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4.1 earthquake comes as scientists watch Alaska's Iliamna volcano

Ben Anderson

On Wednesday, the Alaska Volcano Observatory issued an alert that they were closely monitoring Iliamna Volcano, 130 miles from Anchorage on the lower west side of Cook Inlet, following a period of increased seismic activity. That was before a moderate earthquake struck the upper Cook Inlet region in the wee hours of Thursday morning that many residents of Alaska's largest city may have woken up to.

"Over the past three months, there have been several episodes of increased earthquake activity at Iliamna Volcano," the AVO said. "One of these episodes is currently ongoing, and is characterized by numerous small earthquakes. This increase in earthquake activity may be related to movement of magma at depth, and additional observations including an airborne gas sampling and observation flight are being planned."

Despite the warning, the alert level for the 10,016-foot volcano remained at "Green," meaning that no eruptive activity or potential for imminent eruption was evident. Iliamna has no record of eruptions, though it has gone through similar periods of increased seismicity in the past. The AVO notes that an incident in 1996-97 was similar, though it didn't result in an eruption.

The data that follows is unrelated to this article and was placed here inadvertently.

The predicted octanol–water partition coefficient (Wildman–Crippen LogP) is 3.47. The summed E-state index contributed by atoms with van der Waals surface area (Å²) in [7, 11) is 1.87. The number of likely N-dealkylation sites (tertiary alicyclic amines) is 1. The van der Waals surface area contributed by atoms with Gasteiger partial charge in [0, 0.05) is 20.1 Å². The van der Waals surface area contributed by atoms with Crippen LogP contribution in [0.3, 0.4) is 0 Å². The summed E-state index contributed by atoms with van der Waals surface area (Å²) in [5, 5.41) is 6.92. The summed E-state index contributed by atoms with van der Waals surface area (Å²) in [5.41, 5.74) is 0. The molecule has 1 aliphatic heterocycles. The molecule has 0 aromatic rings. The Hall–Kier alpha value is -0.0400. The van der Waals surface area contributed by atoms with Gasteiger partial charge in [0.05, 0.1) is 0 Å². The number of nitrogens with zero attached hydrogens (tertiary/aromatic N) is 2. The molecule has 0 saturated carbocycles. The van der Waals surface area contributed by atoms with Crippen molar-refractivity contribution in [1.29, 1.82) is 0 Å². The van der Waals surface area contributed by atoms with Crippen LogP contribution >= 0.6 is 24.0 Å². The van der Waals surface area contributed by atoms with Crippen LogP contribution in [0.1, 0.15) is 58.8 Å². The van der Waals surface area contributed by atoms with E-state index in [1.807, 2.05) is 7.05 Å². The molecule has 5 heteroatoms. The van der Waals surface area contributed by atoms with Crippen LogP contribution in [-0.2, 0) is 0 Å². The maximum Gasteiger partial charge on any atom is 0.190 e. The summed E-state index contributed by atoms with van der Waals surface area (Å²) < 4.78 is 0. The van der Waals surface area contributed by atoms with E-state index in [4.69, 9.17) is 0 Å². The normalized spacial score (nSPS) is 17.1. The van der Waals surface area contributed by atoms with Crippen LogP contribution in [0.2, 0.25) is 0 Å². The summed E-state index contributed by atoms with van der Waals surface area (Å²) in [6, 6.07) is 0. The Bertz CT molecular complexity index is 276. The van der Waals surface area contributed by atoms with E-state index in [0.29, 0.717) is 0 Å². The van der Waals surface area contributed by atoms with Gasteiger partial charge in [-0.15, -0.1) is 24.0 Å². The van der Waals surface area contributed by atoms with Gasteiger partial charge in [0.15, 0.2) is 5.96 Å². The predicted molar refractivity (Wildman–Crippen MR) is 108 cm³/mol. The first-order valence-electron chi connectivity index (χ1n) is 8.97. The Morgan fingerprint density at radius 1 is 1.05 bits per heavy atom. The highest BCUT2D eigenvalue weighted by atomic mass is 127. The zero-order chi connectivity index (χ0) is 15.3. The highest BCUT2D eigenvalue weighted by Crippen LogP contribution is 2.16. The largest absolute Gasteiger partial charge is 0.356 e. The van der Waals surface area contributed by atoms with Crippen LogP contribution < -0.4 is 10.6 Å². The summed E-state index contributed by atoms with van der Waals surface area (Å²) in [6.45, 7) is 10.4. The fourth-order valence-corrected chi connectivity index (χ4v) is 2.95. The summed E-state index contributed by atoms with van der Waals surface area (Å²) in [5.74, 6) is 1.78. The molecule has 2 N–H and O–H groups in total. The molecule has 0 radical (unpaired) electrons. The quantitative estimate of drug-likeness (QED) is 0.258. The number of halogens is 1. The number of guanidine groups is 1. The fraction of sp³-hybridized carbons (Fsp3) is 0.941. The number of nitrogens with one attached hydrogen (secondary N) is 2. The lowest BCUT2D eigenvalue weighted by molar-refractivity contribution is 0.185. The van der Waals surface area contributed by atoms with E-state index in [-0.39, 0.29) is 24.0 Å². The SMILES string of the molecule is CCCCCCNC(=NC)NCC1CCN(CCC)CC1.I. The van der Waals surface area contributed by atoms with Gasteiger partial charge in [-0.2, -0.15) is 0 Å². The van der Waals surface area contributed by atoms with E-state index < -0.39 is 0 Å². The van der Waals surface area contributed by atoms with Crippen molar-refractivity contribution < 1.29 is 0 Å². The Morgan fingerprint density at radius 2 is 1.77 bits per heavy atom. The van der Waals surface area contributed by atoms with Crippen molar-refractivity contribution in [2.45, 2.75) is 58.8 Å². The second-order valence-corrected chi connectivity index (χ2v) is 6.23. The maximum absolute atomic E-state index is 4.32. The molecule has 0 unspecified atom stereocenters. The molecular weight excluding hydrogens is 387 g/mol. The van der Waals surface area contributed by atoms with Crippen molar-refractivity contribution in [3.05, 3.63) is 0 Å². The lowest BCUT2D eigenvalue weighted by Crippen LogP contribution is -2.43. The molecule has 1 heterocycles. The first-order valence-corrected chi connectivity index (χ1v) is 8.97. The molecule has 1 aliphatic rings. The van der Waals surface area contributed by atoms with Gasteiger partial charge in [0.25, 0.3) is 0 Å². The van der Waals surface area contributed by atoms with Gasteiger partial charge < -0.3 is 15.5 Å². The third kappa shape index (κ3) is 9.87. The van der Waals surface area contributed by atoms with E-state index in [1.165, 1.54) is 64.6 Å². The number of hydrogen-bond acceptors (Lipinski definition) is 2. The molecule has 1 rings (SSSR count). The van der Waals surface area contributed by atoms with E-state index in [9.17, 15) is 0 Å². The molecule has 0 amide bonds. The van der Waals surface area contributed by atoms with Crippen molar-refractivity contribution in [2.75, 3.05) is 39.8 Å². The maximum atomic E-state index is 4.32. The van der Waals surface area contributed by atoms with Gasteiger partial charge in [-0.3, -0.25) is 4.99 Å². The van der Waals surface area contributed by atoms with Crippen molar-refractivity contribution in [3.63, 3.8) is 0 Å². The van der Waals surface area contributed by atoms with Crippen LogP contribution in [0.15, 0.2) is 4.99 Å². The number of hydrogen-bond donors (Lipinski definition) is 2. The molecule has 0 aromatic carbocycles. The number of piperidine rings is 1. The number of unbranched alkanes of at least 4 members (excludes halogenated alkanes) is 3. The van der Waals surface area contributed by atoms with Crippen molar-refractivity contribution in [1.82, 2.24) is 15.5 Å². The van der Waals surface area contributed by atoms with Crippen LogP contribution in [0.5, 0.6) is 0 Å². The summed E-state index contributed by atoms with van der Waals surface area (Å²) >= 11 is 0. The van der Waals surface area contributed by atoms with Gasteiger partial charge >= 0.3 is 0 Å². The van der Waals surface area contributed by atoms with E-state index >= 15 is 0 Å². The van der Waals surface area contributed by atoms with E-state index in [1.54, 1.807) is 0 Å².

The alert was issued prior to a magnitude-4.1 earthquake Thursday morning that may have woken some Southcentral Alaska residents. It was located less than 40 miles from Kenai, Soldotna, and Anchorage.

That earthquake was a fairly comfortable distance from Iliamna volcano -- about 100 miles -- but was the second earthquake in the past few days that set Southcentral Alaskans on edge.  A magnitude 3.6 temblor took place Monday under Prince William Sound and a mere 16 miles from the ski resort town of Girdwood.

Elsewhere in Alaska -- Mount Cleveland, an active volcano in the Aleutian Islands that has been on-again, off-again when it comes to volcanic activity -- showed some signs of life of its own when remote seismic sensors detected a short explosion in the vicinity of the volcano. Located on an uninhabited island, there is no real-time monitoring set up at Cleveland volcano, so researchers weren't able to immediately determine if there had been any ash emission resulting from the explosion.

It's been an active couple of months for Alaska volcanoes: Cleveland rumbled back to life on Jan. 31, continuing an ongoing flirtation with eruption continuing from last year. Another Aleutian volcano, Kanaga, briefly came alive in mid-February before being downgraded in the early part of March.